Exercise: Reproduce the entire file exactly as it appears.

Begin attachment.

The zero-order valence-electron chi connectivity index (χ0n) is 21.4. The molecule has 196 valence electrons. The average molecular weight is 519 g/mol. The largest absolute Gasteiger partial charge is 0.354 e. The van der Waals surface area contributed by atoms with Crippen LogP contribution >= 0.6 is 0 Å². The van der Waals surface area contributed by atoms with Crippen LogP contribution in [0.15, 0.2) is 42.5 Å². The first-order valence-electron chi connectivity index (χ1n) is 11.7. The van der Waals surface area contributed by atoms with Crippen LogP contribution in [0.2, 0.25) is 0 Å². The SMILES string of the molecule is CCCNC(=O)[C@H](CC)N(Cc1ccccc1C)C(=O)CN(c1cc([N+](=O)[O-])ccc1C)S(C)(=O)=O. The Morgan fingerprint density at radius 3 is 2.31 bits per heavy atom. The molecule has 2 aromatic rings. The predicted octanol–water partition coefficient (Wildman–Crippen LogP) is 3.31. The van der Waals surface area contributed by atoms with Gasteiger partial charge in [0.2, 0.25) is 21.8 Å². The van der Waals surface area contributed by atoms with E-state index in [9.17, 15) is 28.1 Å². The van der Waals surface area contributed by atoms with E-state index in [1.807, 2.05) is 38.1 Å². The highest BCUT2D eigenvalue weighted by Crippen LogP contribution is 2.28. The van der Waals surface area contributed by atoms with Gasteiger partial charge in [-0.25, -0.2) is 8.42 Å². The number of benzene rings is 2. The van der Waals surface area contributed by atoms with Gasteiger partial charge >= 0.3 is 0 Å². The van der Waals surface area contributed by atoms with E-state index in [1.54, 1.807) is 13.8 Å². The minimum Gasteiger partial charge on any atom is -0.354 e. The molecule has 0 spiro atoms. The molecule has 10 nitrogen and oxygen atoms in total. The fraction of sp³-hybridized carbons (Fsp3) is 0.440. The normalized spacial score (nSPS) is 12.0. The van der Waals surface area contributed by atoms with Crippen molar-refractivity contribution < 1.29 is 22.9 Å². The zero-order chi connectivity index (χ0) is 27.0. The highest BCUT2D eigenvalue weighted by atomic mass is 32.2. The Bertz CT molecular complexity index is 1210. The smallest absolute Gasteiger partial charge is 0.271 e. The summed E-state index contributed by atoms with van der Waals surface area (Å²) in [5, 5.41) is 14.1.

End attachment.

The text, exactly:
The zero-order valence-electron chi connectivity index (χ0n) is 21.4. The molecule has 196 valence electrons. The average molecular weight is 519 g/mol. The largest absolute Gasteiger partial charge is 0.354 e. The van der Waals surface area contributed by atoms with Crippen LogP contribution >= 0.6 is 0 Å². The van der Waals surface area contributed by atoms with Crippen LogP contribution in [0.15, 0.2) is 42.5 Å². The first-order valence-electron chi connectivity index (χ1n) is 11.7. The van der Waals surface area contributed by atoms with Crippen LogP contribution in [0.2, 0.25) is 0 Å². The SMILES string of the molecule is CCCNC(=O)[C@H](CC)N(Cc1ccccc1C)C(=O)CN(c1cc([N+](=O)[O-])ccc1C)S(C)(=O)=O. The Morgan fingerprint density at radius 3 is 2.31 bits per heavy atom. The molecule has 2 aromatic rings. The predicted octanol–water partition coefficient (Wildman–Crippen LogP) is 3.31. The van der Waals surface area contributed by atoms with Gasteiger partial charge in [0.2, 0.25) is 21.8 Å². The van der Waals surface area contributed by atoms with E-state index in [9.17, 15) is 28.1 Å². The van der Waals surface area contributed by atoms with E-state index in [1.807, 2.05) is 38.1 Å². The highest BCUT2D eigenvalue weighted by Crippen LogP contribution is 2.28. The van der Waals surface area contributed by atoms with Gasteiger partial charge in [-0.25, -0.2) is 8.42 Å². The number of benzene rings is 2. The van der Waals surface area contributed by atoms with Gasteiger partial charge >= 0.3 is 0 Å². The van der Waals surface area contributed by atoms with E-state index in [1.54, 1.807) is 13.8 Å². The minimum Gasteiger partial charge on any atom is -0.354 e. The molecule has 0 spiro atoms. The molecule has 10 nitrogen and oxygen atoms in total. The fraction of sp³-hybridized carbons (Fsp3) is 0.440. The normalized spacial score (nSPS) is 12.0. The van der Waals surface area contributed by atoms with Crippen molar-refractivity contribution < 1.29 is 22.9 Å². The zero-order chi connectivity index (χ0) is 27.0. The highest BCUT2D eigenvalue weighted by atomic mass is 32.2. The Bertz CT molecular complexity index is 1210. The smallest absolute Gasteiger partial charge is 0.271 e. The summed E-state index contributed by atoms with van der Waals surface area (Å²) in [5, 5.41) is 14.1.